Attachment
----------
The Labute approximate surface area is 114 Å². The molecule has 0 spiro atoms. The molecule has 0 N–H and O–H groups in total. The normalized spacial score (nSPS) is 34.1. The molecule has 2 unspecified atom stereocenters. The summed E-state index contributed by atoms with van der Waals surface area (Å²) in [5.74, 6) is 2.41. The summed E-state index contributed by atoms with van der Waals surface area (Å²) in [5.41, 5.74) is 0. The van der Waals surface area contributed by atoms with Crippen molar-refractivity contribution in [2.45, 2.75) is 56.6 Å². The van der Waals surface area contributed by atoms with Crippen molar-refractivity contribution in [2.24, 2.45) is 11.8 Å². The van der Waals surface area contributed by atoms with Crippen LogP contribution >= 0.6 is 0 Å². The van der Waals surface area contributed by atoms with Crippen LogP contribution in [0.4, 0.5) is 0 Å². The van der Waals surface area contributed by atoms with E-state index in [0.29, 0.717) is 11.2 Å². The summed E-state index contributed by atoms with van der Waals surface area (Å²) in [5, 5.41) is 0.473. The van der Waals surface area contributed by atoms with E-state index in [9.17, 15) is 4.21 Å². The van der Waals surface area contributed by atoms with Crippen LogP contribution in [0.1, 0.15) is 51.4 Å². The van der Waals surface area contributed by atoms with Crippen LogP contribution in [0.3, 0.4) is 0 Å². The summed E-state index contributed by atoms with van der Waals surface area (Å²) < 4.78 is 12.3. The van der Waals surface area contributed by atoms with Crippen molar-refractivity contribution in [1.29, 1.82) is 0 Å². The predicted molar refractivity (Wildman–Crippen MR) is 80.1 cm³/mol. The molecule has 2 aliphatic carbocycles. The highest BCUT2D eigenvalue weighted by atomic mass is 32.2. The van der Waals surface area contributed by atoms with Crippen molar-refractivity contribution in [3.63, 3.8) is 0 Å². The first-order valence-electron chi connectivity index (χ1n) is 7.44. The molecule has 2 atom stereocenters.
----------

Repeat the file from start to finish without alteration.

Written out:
The Labute approximate surface area is 114 Å². The molecule has 0 spiro atoms. The molecule has 0 N–H and O–H groups in total. The normalized spacial score (nSPS) is 34.1. The molecule has 2 unspecified atom stereocenters. The summed E-state index contributed by atoms with van der Waals surface area (Å²) in [5.74, 6) is 2.41. The summed E-state index contributed by atoms with van der Waals surface area (Å²) in [5.41, 5.74) is 0. The van der Waals surface area contributed by atoms with Crippen molar-refractivity contribution in [2.45, 2.75) is 56.6 Å². The van der Waals surface area contributed by atoms with Crippen molar-refractivity contribution in [2.24, 2.45) is 11.8 Å². The van der Waals surface area contributed by atoms with Crippen LogP contribution >= 0.6 is 0 Å². The van der Waals surface area contributed by atoms with Crippen LogP contribution in [0.4, 0.5) is 0 Å². The van der Waals surface area contributed by atoms with E-state index in [0.29, 0.717) is 11.2 Å². The summed E-state index contributed by atoms with van der Waals surface area (Å²) in [5, 5.41) is 0.473. The van der Waals surface area contributed by atoms with E-state index in [9.17, 15) is 4.21 Å². The van der Waals surface area contributed by atoms with Crippen LogP contribution in [0.1, 0.15) is 51.4 Å². The van der Waals surface area contributed by atoms with Crippen LogP contribution in [0.3, 0.4) is 0 Å². The summed E-state index contributed by atoms with van der Waals surface area (Å²) < 4.78 is 12.3. The van der Waals surface area contributed by atoms with Crippen molar-refractivity contribution in [1.29, 1.82) is 0 Å². The predicted molar refractivity (Wildman–Crippen MR) is 80.1 cm³/mol. The molecule has 2 aliphatic carbocycles. The highest BCUT2D eigenvalue weighted by atomic mass is 32.2. The van der Waals surface area contributed by atoms with Crippen molar-refractivity contribution in [3.63, 3.8) is 0 Å². The first-order valence-electron chi connectivity index (χ1n) is 7.44. The molecule has 2 atom stereocenters.